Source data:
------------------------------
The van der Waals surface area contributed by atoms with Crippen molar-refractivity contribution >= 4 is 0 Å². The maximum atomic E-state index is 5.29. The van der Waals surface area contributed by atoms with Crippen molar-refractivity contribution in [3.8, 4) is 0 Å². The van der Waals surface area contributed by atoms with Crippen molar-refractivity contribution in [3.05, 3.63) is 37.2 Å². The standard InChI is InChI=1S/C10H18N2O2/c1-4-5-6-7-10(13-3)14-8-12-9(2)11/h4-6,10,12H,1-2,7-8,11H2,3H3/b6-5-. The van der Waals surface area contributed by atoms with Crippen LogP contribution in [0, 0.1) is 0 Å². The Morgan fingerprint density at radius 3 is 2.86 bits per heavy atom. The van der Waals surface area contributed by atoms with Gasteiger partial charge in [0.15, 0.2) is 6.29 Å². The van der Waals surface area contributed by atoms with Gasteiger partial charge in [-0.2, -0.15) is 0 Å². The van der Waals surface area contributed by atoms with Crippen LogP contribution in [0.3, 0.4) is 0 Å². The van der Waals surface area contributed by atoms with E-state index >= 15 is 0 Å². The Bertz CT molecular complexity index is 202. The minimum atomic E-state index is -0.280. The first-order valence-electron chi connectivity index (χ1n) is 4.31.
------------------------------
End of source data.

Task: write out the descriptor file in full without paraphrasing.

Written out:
The van der Waals surface area contributed by atoms with Crippen molar-refractivity contribution >= 4 is 0 Å². The maximum atomic E-state index is 5.29. The van der Waals surface area contributed by atoms with Crippen molar-refractivity contribution in [3.8, 4) is 0 Å². The van der Waals surface area contributed by atoms with Crippen molar-refractivity contribution in [3.05, 3.63) is 37.2 Å². The standard InChI is InChI=1S/C10H18N2O2/c1-4-5-6-7-10(13-3)14-8-12-9(2)11/h4-6,10,12H,1-2,7-8,11H2,3H3/b6-5-. The van der Waals surface area contributed by atoms with Crippen LogP contribution in [0, 0.1) is 0 Å². The Morgan fingerprint density at radius 3 is 2.86 bits per heavy atom. The van der Waals surface area contributed by atoms with Gasteiger partial charge in [0.15, 0.2) is 6.29 Å². The van der Waals surface area contributed by atoms with Gasteiger partial charge in [-0.2, -0.15) is 0 Å². The van der Waals surface area contributed by atoms with Crippen LogP contribution in [0.3, 0.4) is 0 Å². The van der Waals surface area contributed by atoms with E-state index >= 15 is 0 Å². The Bertz CT molecular complexity index is 202. The minimum atomic E-state index is -0.280. The first-order valence-electron chi connectivity index (χ1n) is 4.31.